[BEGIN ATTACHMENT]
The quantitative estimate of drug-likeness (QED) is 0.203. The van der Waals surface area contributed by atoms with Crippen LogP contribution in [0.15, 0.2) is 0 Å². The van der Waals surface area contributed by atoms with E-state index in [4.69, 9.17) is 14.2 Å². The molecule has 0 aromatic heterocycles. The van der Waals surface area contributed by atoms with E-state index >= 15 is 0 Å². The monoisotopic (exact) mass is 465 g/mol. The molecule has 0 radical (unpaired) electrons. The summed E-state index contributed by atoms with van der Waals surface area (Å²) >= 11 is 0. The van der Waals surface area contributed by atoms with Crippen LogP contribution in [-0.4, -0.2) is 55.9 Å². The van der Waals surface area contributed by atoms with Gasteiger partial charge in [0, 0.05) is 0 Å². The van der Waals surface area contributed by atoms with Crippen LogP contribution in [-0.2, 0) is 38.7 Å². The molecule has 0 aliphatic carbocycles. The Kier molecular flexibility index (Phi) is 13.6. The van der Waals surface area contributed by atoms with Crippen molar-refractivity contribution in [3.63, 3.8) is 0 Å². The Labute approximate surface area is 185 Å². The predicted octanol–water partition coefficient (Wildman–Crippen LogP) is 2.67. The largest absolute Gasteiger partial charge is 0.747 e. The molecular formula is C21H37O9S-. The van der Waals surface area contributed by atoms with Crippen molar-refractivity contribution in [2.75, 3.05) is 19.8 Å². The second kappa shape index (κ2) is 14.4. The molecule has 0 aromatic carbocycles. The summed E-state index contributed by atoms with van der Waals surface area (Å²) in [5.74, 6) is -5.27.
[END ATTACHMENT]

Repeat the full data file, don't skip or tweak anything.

The quantitative estimate of drug-likeness (QED) is 0.203. The van der Waals surface area contributed by atoms with Crippen LogP contribution in [0.15, 0.2) is 0 Å². The van der Waals surface area contributed by atoms with E-state index in [4.69, 9.17) is 14.2 Å². The molecule has 0 aromatic heterocycles. The van der Waals surface area contributed by atoms with E-state index >= 15 is 0 Å². The monoisotopic (exact) mass is 465 g/mol. The molecule has 0 radical (unpaired) electrons. The summed E-state index contributed by atoms with van der Waals surface area (Å²) >= 11 is 0. The van der Waals surface area contributed by atoms with Crippen LogP contribution in [-0.4, -0.2) is 55.9 Å². The van der Waals surface area contributed by atoms with Gasteiger partial charge in [0, 0.05) is 0 Å². The van der Waals surface area contributed by atoms with Crippen LogP contribution in [-0.2, 0) is 38.7 Å². The molecule has 0 aliphatic carbocycles. The Kier molecular flexibility index (Phi) is 13.6. The van der Waals surface area contributed by atoms with Crippen molar-refractivity contribution in [3.63, 3.8) is 0 Å². The Labute approximate surface area is 185 Å². The predicted octanol–water partition coefficient (Wildman–Crippen LogP) is 2.67. The largest absolute Gasteiger partial charge is 0.747 e. The molecular formula is C21H37O9S-. The van der Waals surface area contributed by atoms with Crippen molar-refractivity contribution in [2.75, 3.05) is 19.8 Å². The second kappa shape index (κ2) is 14.4. The molecule has 0 aromatic carbocycles. The summed E-state index contributed by atoms with van der Waals surface area (Å²) in [5.74, 6) is -5.27.